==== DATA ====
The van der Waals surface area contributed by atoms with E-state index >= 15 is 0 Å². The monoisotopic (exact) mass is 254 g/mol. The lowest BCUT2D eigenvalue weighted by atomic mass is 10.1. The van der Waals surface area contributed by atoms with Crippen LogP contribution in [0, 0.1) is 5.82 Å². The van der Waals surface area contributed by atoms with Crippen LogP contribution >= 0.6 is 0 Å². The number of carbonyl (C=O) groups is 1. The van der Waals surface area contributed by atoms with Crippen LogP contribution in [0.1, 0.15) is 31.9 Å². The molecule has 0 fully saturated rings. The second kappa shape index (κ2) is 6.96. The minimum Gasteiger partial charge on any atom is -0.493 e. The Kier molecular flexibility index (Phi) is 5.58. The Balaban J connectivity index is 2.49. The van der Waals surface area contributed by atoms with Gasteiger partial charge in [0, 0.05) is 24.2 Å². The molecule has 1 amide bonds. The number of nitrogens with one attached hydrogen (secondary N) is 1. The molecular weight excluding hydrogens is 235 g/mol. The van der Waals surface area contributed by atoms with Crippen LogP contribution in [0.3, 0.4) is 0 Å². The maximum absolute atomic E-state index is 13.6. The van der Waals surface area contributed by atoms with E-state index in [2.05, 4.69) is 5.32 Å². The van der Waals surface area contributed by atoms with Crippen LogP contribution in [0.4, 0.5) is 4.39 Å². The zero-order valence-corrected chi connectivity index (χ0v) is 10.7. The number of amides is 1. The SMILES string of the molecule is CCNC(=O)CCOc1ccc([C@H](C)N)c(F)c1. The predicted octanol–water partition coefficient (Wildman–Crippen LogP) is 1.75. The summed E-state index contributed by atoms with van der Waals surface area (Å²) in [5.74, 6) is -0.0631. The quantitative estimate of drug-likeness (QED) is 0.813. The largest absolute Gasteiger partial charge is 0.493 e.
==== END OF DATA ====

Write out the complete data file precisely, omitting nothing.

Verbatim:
The van der Waals surface area contributed by atoms with E-state index >= 15 is 0 Å². The monoisotopic (exact) mass is 254 g/mol. The lowest BCUT2D eigenvalue weighted by atomic mass is 10.1. The van der Waals surface area contributed by atoms with Crippen LogP contribution in [0, 0.1) is 5.82 Å². The van der Waals surface area contributed by atoms with Crippen LogP contribution >= 0.6 is 0 Å². The number of carbonyl (C=O) groups is 1. The van der Waals surface area contributed by atoms with Crippen LogP contribution in [0.1, 0.15) is 31.9 Å². The molecule has 0 fully saturated rings. The second kappa shape index (κ2) is 6.96. The minimum Gasteiger partial charge on any atom is -0.493 e. The Kier molecular flexibility index (Phi) is 5.58. The Balaban J connectivity index is 2.49. The van der Waals surface area contributed by atoms with Gasteiger partial charge in [0, 0.05) is 24.2 Å². The molecule has 1 amide bonds. The number of nitrogens with one attached hydrogen (secondary N) is 1. The molecular weight excluding hydrogens is 235 g/mol. The van der Waals surface area contributed by atoms with Crippen LogP contribution in [0.3, 0.4) is 0 Å². The maximum absolute atomic E-state index is 13.6. The van der Waals surface area contributed by atoms with E-state index in [2.05, 4.69) is 5.32 Å². The van der Waals surface area contributed by atoms with Crippen LogP contribution in [0.4, 0.5) is 4.39 Å². The zero-order valence-corrected chi connectivity index (χ0v) is 10.7. The number of amides is 1. The SMILES string of the molecule is CCNC(=O)CCOc1ccc([C@H](C)N)c(F)c1. The predicted octanol–water partition coefficient (Wildman–Crippen LogP) is 1.75. The summed E-state index contributed by atoms with van der Waals surface area (Å²) in [5.74, 6) is -0.0631. The quantitative estimate of drug-likeness (QED) is 0.813. The largest absolute Gasteiger partial charge is 0.493 e.